Facts About Eating Disorders
What are the causes of eating disorders?
An eating disorder is a very complex and complicated disorder of unknown cause. We now know that eating disorders involve genetic predisposition and there may be a range of pathways to triggering the disorder. It is important to know that patients do not choose to be ill, nor should anyone be blamed. Successful treatment does not require knowing a cause.
Different types of eating disorders:
- Anorexia Nervosa- having intense fear of gaining weight. An anorexic starves themselves to keep their body below 18% body mass index (BMI) and refuses to gain weight. Because of this low weight there is no menstrual cycle. They may also purge or use other self-destructive methods to keep weight off.
- Bulimia Nervosa– Eating large amount of food in a short period of time, “frenzied eating”, followed by self-destructive ways to get rid of the food that was just eaten (purging/self-induced vomiting, laxative abuse or over-exercising). Bulimics can be underweight, normal weight, overweight or obese.
- "Compulsive Over-Eating"/Binge Eating Disorder (BED)– "Out of control" or “frenzied eating” until too full or uncomfortable. No effort is made to get rid of the food that was eaten. Binge eaters have incredible feelings of shame and guilt after a binge. A binge eater can be normal sized, overweight or obese.
- Diabulemia– A person with diabetes who skips or decreases their insulin in order to lose weight. Even though this category is not officially recognized, the problem exists and can be very dangerous & deadly.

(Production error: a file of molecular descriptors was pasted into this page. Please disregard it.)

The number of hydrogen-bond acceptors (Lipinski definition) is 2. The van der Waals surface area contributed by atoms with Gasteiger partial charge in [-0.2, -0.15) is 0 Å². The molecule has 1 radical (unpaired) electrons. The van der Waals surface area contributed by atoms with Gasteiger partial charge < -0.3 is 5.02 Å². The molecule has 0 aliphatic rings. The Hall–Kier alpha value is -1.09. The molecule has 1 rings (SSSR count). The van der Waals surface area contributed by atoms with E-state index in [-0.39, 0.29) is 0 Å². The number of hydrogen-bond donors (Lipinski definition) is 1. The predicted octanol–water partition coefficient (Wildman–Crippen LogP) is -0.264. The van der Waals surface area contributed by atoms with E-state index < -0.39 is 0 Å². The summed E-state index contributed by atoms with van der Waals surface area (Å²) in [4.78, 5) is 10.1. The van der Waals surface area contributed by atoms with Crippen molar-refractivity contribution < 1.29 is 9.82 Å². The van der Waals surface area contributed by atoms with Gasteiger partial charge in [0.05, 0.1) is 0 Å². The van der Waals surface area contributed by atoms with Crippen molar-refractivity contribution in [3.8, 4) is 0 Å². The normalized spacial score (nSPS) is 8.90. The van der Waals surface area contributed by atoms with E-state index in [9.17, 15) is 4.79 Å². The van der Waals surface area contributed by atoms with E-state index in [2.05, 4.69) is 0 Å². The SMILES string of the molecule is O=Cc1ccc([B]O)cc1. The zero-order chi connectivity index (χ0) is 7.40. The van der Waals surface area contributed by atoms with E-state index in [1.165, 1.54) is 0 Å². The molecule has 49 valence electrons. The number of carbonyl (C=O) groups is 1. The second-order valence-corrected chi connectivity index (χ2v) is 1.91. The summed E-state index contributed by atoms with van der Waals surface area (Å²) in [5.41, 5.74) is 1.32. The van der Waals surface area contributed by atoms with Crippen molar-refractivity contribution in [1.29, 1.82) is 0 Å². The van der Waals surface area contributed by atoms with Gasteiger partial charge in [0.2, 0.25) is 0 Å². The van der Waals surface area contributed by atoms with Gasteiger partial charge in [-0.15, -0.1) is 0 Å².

- Eating Disorder Not Otherwise Specified (EDNOS)-This category includes other disordered eating problems that do not fit bulimia or anorexia criteria. Binge eating disorder, orthorexia and diabulemia fall into this category.
- Orthorexia– an unhealthy obsession characterized by only allowing oneself to eat what they consider “healthy food.” An orthorexic may avoid foods that contain any amount or trace of sugar, animal products, white flour, fat or preservatives and may only eat “organic” foods. They display an exaggerated concern regarding healthy eating. This category is not yet recognized officially in the DSM V.
Personality & Other Genetic Traits:
If you attend a support group for people with eating disorders you may be surprised by realizing how much you have in common with others in the group. One reason for this is because people with eating disorders often share similar genetically inherited traits.
Some of these shared personality traits include:
- Impulsivity (stealing, shoplifting, not thinking things through)
- Dichotomous Thinking (“black & white”, “all or nothing” thinking)
- Strong-Willed Personality
- Rigidity or being emotionally unflexable
- Affect Disorders (depression, anxiety, OCD)
- Family history of eating disorders
- Family history of substance abuse (A high number or people with eating disorders also have a substance abuse problem)
On October 2006 Dr. Tom Insel, the director of The National Institute of Mental Health, stated in a letter that eating disorders are, in fact, brain disorders:
“ Anorexia nervosa, among the most serious of mental disorders, can be deadly for young women who get caught up in a malignant cycle of weight loss and compulsive behaviors. The mortality rate for those with anorexia nervosa is estimated at 5 per cent per decade. Research tells us that anorexia nervosa is a brain disease with severe metabolic affects on the entire body. While the symptoms are behavioral, this illness has a biological core, with genetic components, changes in brain activity, and neural pathways currently under study. Most women with anorexia recover, usually following intensive psychological and medical care.”
Eating disorders can affect anyone, of any age, any race, any religion, any nationality, any socioeconomic level, they can run in families, and an eating disorder can be deadly.